Beef Magazine is part of the Informa Markets Division of Informa PLC

This site is operated by a business or businesses owned by Informa PLC and all copyright resides with them. Informa PLC's registered office is 5 Howick Place, London SW1P 1WG. Registered in England and Wales. Number 8860726.

industry expertise appreciation understanding beef level experience

Cattle orgs request DOJ investigation

23 state cattle organizations want investigation of fraudulent business practices within beef meatpacking industry.

Twenty-three state cattle organizations are requesting a formal investigation of the beef meatpacking industry.

The groups sent a letter to Attorney General William Barr on April 20, 2020, requesting an investigation by the United States Department of Justice to identify and investigate any evidence of fraudulent business practices within the beef meatpacking industry.

Extreme beef market volatility following the fire of a Tyson processing plant in August and the current cornonavirus pandemic prompted the letter.

"Our members are facing economic and financial destruction during the current crisis, which is compounded by the extreme market shift following the fire in Holcomb, Kansas, eight months ago," said MCA President Marvin Dieckman. "One segement of the industry is making unprecedented profits while the rest of us are counting pennies. We can not afford to wait another eight months for results of an investigation. We need DOJ to open an investigation immediately."

The 23 state cattle organizations made clear these events have emphasized how the risk potential for producers.

"The nature of previous and current concern in both situations is extreme market degradation to the producer segment quickly followed by sharp increases and unseasonal profitability to the packing segment through boxed beef prices," penned the 23 state cattle organizations. "The repeat nature of these market reactions absolutely emphasizes how the production sector of the industry is exposed to the highest potential for risk with little-to-no leverage to change that risk position."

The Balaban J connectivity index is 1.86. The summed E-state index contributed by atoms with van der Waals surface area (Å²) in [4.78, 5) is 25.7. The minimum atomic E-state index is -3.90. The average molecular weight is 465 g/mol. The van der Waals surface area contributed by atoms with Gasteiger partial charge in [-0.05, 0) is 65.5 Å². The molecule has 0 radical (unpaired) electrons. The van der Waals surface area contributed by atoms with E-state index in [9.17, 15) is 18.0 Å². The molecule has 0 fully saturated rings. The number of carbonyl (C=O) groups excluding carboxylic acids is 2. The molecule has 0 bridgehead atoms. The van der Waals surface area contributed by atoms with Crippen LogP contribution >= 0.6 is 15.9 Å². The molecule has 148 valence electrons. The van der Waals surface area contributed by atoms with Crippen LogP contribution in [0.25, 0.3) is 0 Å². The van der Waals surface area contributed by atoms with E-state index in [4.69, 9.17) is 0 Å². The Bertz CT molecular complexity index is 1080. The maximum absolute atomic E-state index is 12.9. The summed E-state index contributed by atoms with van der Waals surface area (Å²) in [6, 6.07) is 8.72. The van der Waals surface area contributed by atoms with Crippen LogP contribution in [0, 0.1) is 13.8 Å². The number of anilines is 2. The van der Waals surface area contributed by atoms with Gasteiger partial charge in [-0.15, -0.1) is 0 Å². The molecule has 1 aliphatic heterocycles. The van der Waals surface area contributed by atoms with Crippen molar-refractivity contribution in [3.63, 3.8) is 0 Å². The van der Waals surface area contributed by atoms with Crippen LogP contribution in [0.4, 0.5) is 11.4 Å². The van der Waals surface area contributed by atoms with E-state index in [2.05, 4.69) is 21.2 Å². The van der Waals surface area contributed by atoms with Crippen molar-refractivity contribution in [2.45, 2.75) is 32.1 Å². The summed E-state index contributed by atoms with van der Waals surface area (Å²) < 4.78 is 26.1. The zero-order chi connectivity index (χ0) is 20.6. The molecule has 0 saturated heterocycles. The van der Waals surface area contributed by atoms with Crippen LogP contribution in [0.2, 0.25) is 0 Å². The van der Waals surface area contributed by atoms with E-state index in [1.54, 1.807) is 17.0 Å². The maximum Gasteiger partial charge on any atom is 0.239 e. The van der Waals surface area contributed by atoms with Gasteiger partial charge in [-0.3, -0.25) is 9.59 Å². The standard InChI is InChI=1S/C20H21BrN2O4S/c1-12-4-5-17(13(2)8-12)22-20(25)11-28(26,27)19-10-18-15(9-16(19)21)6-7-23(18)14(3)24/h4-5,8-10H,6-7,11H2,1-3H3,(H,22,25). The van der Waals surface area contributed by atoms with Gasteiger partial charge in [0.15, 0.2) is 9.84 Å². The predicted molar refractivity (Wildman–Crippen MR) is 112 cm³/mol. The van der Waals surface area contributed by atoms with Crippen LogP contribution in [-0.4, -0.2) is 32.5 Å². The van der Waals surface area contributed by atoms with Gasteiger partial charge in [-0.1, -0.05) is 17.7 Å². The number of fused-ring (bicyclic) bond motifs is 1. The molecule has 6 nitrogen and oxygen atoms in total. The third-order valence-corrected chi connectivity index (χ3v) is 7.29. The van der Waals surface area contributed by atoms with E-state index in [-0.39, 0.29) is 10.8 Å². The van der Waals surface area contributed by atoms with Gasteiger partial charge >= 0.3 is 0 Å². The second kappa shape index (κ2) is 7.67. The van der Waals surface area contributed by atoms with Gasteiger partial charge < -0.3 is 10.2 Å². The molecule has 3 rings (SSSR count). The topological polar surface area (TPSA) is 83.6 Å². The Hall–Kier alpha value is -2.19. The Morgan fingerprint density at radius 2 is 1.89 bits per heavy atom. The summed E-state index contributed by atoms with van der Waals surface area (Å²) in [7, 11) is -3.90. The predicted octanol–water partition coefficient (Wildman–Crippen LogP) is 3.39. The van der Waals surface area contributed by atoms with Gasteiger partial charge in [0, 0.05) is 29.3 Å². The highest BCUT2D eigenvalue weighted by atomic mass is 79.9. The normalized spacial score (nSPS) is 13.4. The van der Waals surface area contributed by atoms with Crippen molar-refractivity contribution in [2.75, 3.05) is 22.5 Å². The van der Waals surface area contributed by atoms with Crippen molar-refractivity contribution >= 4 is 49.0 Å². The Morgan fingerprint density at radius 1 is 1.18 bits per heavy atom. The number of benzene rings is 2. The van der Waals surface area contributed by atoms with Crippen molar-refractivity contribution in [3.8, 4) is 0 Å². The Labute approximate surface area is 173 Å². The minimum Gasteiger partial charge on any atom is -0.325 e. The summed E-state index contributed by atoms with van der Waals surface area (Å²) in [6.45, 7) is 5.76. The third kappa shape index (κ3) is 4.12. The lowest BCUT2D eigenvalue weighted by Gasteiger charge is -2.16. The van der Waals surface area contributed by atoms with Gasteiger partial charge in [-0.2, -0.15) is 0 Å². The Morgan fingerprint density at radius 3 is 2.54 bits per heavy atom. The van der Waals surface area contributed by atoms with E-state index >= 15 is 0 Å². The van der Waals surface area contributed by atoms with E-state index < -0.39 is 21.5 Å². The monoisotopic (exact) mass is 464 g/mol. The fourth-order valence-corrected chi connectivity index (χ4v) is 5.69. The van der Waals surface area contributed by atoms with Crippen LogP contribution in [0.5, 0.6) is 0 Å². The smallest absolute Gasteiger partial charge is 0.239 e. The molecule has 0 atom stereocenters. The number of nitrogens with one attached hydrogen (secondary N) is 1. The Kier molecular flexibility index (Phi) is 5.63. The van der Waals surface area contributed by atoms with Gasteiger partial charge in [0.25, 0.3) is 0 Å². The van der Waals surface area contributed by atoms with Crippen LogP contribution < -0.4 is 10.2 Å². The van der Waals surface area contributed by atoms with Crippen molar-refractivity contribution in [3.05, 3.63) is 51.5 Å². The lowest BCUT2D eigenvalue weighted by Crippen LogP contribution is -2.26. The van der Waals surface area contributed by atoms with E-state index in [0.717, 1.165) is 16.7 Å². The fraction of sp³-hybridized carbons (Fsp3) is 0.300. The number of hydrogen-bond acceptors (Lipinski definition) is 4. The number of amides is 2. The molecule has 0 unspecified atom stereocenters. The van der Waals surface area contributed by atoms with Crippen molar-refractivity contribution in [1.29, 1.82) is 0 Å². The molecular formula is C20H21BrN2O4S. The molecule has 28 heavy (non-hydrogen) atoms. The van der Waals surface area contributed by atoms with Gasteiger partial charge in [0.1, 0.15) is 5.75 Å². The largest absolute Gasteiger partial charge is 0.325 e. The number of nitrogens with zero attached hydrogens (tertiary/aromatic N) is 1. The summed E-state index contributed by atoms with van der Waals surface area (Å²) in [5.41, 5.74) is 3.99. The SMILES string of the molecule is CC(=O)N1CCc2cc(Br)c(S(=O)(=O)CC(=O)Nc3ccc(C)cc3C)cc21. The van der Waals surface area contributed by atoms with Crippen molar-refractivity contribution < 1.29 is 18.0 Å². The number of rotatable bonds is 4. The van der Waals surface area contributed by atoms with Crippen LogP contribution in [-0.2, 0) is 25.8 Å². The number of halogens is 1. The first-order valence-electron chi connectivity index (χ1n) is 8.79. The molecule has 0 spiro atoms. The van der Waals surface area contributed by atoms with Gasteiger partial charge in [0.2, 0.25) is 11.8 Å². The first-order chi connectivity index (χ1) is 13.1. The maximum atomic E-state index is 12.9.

While USDA is still investigating subsequent to the fire and have added the current crisis to that investigation, the organizations collectively believe DOJ engagement is critical.  

"We understand and acknowledge there is a pending USDA investigation. However, as our industry looks for clarity of business function moving forward, we believe the DOJ would be the appropriate agency to open an investigation and also support USDA in its investigation allowing this process to be concluded in a timely manner," the letter stated. "This is of vital importance to the future of one of the largest sectors of U.S. agriculture."

According to Dieckman, both events continue the undue financial burden for all cattle producers within the production side of the beef cattle industry and in turn affect rural America short-term and long-term.  

In addition to MCA, the letter was signed by Alabama Cattlemen's Association; Arizona Cattle Growers' Association; Arkansas Cattlemen's Association; Georgia Cattlemen's Association; Hawaii Cattlemen's Council; Illinois Beef Association; Iowa Cattlemen's Association; Michigan Cattlemen's Association; Minnesota State Cattlemen's Association; Mississippi Cattlemen's Association; Montana Stockgrowers Association;North Carolina Cattlemen's Association; North Dakota Stockmen's Association; Ohio Cattlemen's Association; Oregon Cattlemen's Association; South Dakota Cattlemen's Association; Tennessee Cattlemen's Association; Utah Cattlemen's Association; Washington Cattlemen's Association; West Virginia Cattlemen's Association; Wisconsin Cattlemen's Association; and Wyoming Stock Growers Association.  

Source: Missouri Cattlemen's Association, which is solely responsible for the information provided and is wholly owned by the source. Informa Business Media and all its subsidiaries are not responsible for any of the content contained in this information asset. 

TAGS: Business Beef
Hide comments
account-default-image

Comments

  • Allowed HTML tags: <em> <strong> <blockquote> <br> <p>

Plain text

  • No HTML tags allowed.
  • Web page addresses and e-mail addresses turn into links automatically.
  • Lines and paragraphs break automatically.
Publish